Friday, September 11, 2009

september 11th.

I tell this story every year, and every year it changes. I remember some things, forget others, or feel more strongly about certain parts. But every year I put it out there so that it’s there and not completely forgotten. I put it out there because it’s a part of me, a battered-but-strengthened part of me that I am glad to have, but certainly not under the circumstances that caused it to come about.

Although I posted this story last year, I felt compelled to share it again. I know some of you have already read it, but I would like to repost it because I feel like I've gained a bit more readership since last year and it's an important part of who I am. I've also edited it since last year after hearing my mother recollect the story and realizing some of my facts were wrong.

It's true what everyone says about our generation - we experienced this tragedy during the most crucial part of our development. We were forced to grow up, and fast. Although I attribute a lot of my growth to having to adapt to a new school with new friends, I'm positive that this had a large effect on how I grew.

Now it's been eight years. I've graduated both high school and college since then. It feels so distant when I remember the events of my day, and yet when I watch the documentaries and broadcasts of the news, it feels so close. Too close, almost.


September eleventh, two thousand and one.

I was fourteen. I'm just realizing how young I really was then. I had just started high school, a new school for me - private, all girls. I knew all of two people. It was the second day of school, the first real day of classes.

The sky was so blue, a perfect day. The blue sky always bothers me because it's taunting; even when the dark cloud rolls over the city, the backdrop is the crisp and bright blue sky.

The vice principal came over the loudspeaker. "If your parents work in New York City, please report to the drama studio." The second day in a new school - I barely knew where the drama studio was. About five girls got up from my Algebra I class. One I had talked to once or twice so far; some other girls I just knew by name. We made our way there, to the drama studio which was never actually used for any drama classes, only for small assemblies.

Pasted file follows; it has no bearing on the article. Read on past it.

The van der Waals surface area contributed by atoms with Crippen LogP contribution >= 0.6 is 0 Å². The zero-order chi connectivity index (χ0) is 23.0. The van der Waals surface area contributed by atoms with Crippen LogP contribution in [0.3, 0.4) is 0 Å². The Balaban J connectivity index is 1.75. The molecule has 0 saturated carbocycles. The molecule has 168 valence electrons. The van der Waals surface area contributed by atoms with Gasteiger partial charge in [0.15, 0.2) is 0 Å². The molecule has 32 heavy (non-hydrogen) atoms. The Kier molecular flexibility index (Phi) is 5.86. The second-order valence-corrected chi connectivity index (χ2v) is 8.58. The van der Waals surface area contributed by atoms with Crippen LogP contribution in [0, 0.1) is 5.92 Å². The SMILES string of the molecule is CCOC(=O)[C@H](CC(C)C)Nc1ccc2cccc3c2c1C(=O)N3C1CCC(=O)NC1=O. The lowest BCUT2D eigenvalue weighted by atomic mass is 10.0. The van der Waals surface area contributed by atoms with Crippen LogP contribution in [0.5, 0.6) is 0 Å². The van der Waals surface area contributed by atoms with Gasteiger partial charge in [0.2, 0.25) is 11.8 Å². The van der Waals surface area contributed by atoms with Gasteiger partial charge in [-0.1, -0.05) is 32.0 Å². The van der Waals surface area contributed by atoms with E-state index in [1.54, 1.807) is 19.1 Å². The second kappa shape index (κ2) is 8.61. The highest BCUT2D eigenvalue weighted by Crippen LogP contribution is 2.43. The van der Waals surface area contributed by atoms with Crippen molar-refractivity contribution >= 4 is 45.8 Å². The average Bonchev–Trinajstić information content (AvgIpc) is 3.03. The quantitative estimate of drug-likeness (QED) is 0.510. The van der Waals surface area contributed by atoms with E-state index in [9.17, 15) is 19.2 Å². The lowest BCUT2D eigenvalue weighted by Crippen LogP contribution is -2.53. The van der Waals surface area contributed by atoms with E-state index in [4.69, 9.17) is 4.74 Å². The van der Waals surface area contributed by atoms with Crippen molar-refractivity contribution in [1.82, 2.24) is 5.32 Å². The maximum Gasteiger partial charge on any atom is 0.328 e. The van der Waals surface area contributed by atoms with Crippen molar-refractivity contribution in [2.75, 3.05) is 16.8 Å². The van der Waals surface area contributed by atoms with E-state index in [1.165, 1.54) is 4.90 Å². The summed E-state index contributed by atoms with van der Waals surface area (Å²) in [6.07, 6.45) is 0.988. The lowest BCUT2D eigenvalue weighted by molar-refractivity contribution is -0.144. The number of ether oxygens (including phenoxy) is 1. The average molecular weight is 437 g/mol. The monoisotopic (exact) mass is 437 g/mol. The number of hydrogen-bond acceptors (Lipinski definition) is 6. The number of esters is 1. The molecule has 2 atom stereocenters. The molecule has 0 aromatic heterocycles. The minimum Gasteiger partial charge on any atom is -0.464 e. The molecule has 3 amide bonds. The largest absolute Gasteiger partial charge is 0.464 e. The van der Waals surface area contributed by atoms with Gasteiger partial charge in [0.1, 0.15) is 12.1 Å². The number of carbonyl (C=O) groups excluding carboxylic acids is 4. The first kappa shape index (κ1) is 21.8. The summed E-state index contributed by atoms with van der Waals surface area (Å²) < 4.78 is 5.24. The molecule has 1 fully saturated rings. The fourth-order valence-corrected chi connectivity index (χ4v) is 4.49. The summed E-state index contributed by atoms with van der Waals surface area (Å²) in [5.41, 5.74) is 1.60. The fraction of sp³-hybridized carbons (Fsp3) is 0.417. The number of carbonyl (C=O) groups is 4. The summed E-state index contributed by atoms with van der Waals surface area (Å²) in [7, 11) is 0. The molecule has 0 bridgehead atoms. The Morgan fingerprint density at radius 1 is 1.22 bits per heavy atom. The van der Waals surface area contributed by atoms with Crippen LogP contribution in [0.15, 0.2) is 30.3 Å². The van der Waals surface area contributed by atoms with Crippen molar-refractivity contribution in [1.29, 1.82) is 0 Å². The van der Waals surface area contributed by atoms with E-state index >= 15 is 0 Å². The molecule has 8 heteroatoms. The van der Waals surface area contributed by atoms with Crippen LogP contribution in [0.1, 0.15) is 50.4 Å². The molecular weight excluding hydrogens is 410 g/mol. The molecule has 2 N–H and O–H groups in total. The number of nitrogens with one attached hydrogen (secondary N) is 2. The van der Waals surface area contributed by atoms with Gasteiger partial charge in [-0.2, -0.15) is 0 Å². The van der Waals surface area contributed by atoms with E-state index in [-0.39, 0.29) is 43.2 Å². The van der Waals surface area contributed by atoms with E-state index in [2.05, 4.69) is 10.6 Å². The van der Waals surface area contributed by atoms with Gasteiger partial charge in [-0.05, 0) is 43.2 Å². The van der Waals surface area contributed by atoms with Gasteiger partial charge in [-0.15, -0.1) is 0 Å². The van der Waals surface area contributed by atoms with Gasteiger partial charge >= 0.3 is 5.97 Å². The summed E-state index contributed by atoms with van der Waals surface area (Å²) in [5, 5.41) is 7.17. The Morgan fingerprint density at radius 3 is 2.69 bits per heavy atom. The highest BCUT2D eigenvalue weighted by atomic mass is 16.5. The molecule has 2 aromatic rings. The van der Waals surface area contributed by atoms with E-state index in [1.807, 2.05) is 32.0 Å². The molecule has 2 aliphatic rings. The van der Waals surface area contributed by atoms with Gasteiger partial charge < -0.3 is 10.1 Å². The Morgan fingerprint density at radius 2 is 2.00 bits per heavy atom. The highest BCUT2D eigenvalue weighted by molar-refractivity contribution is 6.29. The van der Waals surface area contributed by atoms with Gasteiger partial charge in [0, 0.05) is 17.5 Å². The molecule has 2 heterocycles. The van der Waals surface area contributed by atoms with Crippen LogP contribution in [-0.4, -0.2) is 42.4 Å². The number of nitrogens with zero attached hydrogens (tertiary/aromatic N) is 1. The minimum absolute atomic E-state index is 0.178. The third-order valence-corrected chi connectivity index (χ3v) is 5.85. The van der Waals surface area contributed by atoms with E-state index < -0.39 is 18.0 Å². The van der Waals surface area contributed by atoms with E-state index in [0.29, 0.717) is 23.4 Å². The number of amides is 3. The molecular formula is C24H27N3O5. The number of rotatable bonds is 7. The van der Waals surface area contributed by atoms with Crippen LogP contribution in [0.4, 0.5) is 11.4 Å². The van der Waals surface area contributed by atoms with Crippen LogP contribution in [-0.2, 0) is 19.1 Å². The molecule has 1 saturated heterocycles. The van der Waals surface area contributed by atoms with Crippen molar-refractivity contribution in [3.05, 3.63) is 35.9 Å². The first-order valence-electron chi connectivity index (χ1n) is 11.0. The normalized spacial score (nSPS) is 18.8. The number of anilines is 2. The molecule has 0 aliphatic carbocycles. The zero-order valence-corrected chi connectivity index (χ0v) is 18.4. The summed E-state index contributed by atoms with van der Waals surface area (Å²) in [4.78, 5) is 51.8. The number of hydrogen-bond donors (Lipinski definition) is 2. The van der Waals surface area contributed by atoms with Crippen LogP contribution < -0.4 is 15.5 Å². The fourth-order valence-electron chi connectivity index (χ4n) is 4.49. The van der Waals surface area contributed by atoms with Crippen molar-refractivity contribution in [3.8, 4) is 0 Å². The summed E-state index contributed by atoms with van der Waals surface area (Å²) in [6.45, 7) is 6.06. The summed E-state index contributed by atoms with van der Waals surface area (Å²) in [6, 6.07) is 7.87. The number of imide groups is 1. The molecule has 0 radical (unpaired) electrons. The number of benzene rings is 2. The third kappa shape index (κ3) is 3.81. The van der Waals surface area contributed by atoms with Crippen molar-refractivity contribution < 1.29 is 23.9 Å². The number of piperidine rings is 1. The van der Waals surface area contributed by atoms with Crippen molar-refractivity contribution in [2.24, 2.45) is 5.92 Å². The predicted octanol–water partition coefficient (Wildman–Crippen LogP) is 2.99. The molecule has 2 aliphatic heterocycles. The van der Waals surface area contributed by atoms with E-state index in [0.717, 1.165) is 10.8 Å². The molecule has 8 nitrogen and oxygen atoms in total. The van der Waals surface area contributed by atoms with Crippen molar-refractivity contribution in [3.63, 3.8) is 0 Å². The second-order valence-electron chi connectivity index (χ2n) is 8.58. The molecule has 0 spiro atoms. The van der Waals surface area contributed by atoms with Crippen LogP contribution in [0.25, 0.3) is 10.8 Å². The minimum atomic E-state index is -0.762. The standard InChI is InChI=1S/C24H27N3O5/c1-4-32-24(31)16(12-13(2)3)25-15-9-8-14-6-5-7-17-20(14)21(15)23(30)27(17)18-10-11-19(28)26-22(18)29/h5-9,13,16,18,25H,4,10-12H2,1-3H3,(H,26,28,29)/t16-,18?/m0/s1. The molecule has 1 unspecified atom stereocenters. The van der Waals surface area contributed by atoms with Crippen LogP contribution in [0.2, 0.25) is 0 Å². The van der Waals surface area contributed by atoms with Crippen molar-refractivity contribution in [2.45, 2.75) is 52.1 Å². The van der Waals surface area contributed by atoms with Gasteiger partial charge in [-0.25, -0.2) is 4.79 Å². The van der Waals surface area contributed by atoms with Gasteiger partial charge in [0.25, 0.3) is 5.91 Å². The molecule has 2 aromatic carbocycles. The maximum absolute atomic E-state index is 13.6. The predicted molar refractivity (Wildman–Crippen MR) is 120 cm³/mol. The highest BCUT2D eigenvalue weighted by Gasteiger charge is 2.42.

They told us there had been a terrible accident as they handed out note cards and asked for our information. A terrible accident... did the subway crash? Maybe a really big tanker truck. "A plane hit one of the two World Trade Center towers." My heart stopped.

Driving into Bayonne to visit grandparents, cousins. Every year. "Hey dad, which building do you work in again?" I say, pointing at the Twin Towers. "The one with the antenna on it," he replies.

Something so simple became so important in that moment. Had I not asked, not been told all my life, I would have no idea. I knew very little about what job my dad held and what he did, but I always knew he worked in the Towers, the one with the antenna.

I felt numb. Not really scared, not nervous, not upset. There were no tears. I raised my hand as they asked who had family members who were actually in the Towers. I walked to the back of the room with about ten other girls. I remember praying in a circle with strangers. I remember being brought to the office. They told me I could call home.

"Mom?" Jesus, what do I even say? "Um.. did you hear about what happened?" Of course she knew. She asked if I wanted to come home. I stared up at my vice principal, not sure if I was allowed. Again, of course I was allowed. "Um, I don't know if they'll let me." She asked me to put the vice principal on the phone; I would be picked up in a little while.

We'd switched periods; we were in study now. I walked in and sat by the only girl I knew. She asked if I was okay, expecting me to be much worse off. I assume the other girls whose parents worked in New York had returned to class, noting that I hadn't and explaining why. I said I was fine and asked to copy her algebra notes; she seemed stunned at my non-reaction.

The teacher went on and on about another plane hitting the other Tower, a third hitting the Pentagon. I didn't believe her, not because I was in denial, but because the way she was discussing it made it sound more like fanatic rumors than reality. If only they'd been rumors.

We moved to history class, where I stayed for five minutes before I was called out and taken home. My brother was already in the car. My mother said something about staying calm and not worrying, and how she had already reassured my brother that everything was going to be okay.

(I should note that the timing of the day as opposed to when events were actually happening is skewed in my mind. The assembly we had occurred after both towers had been hit, and one of the towers fell as we were driving home.)